How To Break Old Habits And Be Happy
I often speak and write about feeling stuck, and that’s because feeling stuck is all too often the main driver of a person feeling unhappy. And one of the drivers of being stuck in the same place is habit.
We often view habit as related to a physical action such as drinking, smoking, gambling etc etc. But habit is also built into our everyday lives – from our early morning routines to the way in which we speak to people.
We are what we do (even if you don’t like it!). We are especially what we do repeatedly. We are our habits. That sentiment has been expressed, in various ways, by everyone from Aristotle to Gandhi to Stephen Covey. And yet, most of us continue to stay stuck in our habits, seemingly unable to move forward.
I’m here to tell you: You can move. You can change your habits.
Let’s start by looking at how habits are formed and reinforced. I’m a fan of The Power of Habit by Charles Duhigg. (I recommend it to my clients and readers.) He offers an elegantly simple explanation of habits. He describes a habit loop:
1. The trigger is the event that starts the habit. It’s the cue to your brain to go into automatic pilot and let a behaviour unfold.
2. The routine is the behaviour itself.
3. The reward is the benefit associated with the behaviour. That benefit helps your brain remember the “habit loop” in the future. This is how your brain decides whether this particular loop is worth remembering.
We may not be able to change the trigger or the reward, but we can change our behaviour –the routine. And that changes habit.
Stop and think about that. This means our habits are what we choose them to be. That’s powerful. Destructive habits can be changed or replaced with more nurturing, constructive ones. As Duhigg writes, “If you believe you can change – if you make it a habit – the change becomes real”.
This isn’t normal
Let’s consider habits – making and breaking them – in terms of getting “unstuck” from a situation.
One of the problems with habits is that we confuse “habit” with “normal”. We become so used to our “stuckness” that it begins to feel normal. But it’s not normal! It’s merely habit. We become so habituated that we have trouble even thinking of what “different” might look and feel like. Our brains love a pattern which is why habit becomes so easy we don’t even have to ‘think’ about it.
The first step, therefore, is to get honest with yourself about what’s going on. (See the previous blog post for a simple self-assessment–link to previous quiz)
Figure out where you are now and decide where you want to be, disrupt the pattern with something new and different. Think about the situation and environment you are in when you ‘do this habit that you won’t want’, removing yourself from the environment or situation can help with change. Devise a plan to get there. Start making some different choices. In other words, create new habits. Small steps are better than no steps at all.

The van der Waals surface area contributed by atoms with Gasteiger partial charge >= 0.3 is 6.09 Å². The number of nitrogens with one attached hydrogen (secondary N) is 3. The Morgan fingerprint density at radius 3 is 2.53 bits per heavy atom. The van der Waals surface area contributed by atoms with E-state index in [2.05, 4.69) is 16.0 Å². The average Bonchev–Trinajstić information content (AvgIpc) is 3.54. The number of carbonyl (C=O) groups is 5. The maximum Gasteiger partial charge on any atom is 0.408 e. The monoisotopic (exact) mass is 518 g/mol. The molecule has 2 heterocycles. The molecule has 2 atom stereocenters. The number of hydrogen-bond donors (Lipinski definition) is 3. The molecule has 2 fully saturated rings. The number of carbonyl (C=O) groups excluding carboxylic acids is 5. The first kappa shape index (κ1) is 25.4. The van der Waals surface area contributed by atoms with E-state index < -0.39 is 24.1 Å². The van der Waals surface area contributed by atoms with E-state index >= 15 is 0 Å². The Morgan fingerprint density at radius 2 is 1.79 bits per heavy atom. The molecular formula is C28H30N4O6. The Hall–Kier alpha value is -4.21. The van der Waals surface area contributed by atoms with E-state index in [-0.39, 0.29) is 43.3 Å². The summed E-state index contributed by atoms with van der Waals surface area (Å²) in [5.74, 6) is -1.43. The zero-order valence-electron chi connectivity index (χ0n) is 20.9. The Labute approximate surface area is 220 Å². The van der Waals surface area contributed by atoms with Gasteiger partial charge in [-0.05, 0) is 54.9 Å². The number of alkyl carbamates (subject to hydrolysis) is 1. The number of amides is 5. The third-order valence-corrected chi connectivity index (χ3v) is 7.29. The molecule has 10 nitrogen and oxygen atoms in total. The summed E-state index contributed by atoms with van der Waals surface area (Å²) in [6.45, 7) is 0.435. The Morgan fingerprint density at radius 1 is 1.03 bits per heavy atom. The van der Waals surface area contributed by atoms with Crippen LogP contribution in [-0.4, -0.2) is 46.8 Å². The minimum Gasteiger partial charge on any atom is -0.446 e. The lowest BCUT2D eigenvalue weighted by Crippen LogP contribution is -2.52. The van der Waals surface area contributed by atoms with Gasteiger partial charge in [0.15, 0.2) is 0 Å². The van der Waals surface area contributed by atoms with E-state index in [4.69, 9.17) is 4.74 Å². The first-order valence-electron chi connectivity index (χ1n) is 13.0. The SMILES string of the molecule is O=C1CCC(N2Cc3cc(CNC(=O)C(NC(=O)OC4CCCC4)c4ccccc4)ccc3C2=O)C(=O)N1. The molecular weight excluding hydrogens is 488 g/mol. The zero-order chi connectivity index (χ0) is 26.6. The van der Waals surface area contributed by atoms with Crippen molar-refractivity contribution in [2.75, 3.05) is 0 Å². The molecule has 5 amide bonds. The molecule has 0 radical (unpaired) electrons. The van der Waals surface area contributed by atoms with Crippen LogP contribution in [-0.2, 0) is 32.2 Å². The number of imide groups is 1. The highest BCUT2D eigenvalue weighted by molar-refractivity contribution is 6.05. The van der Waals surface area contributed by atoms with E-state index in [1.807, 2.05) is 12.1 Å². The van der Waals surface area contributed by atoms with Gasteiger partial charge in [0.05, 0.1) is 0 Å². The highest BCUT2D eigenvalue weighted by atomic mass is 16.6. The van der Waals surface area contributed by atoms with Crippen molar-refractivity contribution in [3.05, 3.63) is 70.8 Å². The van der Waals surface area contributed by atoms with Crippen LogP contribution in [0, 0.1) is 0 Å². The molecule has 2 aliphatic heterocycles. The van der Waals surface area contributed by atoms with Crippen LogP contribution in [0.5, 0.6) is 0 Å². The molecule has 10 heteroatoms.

A good place to begin is with your vision and your language.
Broaden your vision
Start envisioning what your ideal new situation will look like. Be big and bold. Let your imagination run wild. Have fun with this process.
- Do you see yourself in a new relationship or do you see yourself enjoying some alone time at home?
- If you want a new relationship, what qualities should your new partner have? What qualities will you bring?
- If you want a new job, what type of role do you want? What does it pay? What sort of company is it? What are your colleagues like? Imagine yourself speaking with a new boss you like.
Add as much colour and detail as possible. Put yourself in this ideal future. Feel what you will feel when you’ve made the changes and this is your new reality.
Create an exciting and motivating vision to draw you forward and encourage you to take the daily action you need to reach that new destination. Imagine stepping into this new situation a month or two hence and feel the euphoria and strength that came with making the changes.
But imagining isn’t enough.
Watch your language!
Language shapes our reality. Think about the language you use and switch to positive statements. For example, replace
- “I can’t” with “I will”.
- “It’s too hard” with “I can create and choose my own future”.
- “There isn’t much I can do about it” with “I am in control; I can make choices and choose my reaction and actions”.
The wording you use to think and talk about your situation is very important and has a profound impact on the way you feel. Considering the number of words available to us, most of us use only a few to interact and describe our experiences. If our language tends to be negative, we need to make a conscious effort to use more neutral or positive language to replace the negative. That rewires our brain. Again, you are forming new habits.
Over time your habitual language patterns will change so that you support yourself rather than sabotage yourself. Remember it only takes 21 days to ‘change’ a habit, so even if you think you aren’t getting anywhere or your relapse ‘keep going’. !
I’ll let William James, an American psychologist who also wrote a book on habits, have the last word.
“Keep the faculty of effort alive in you by a little gratuitous exercise every day.”
For more guidance on taking control of your life and your habits, check out, Your Life, Your Way: A Practical Guide To Getting Your S**t Together)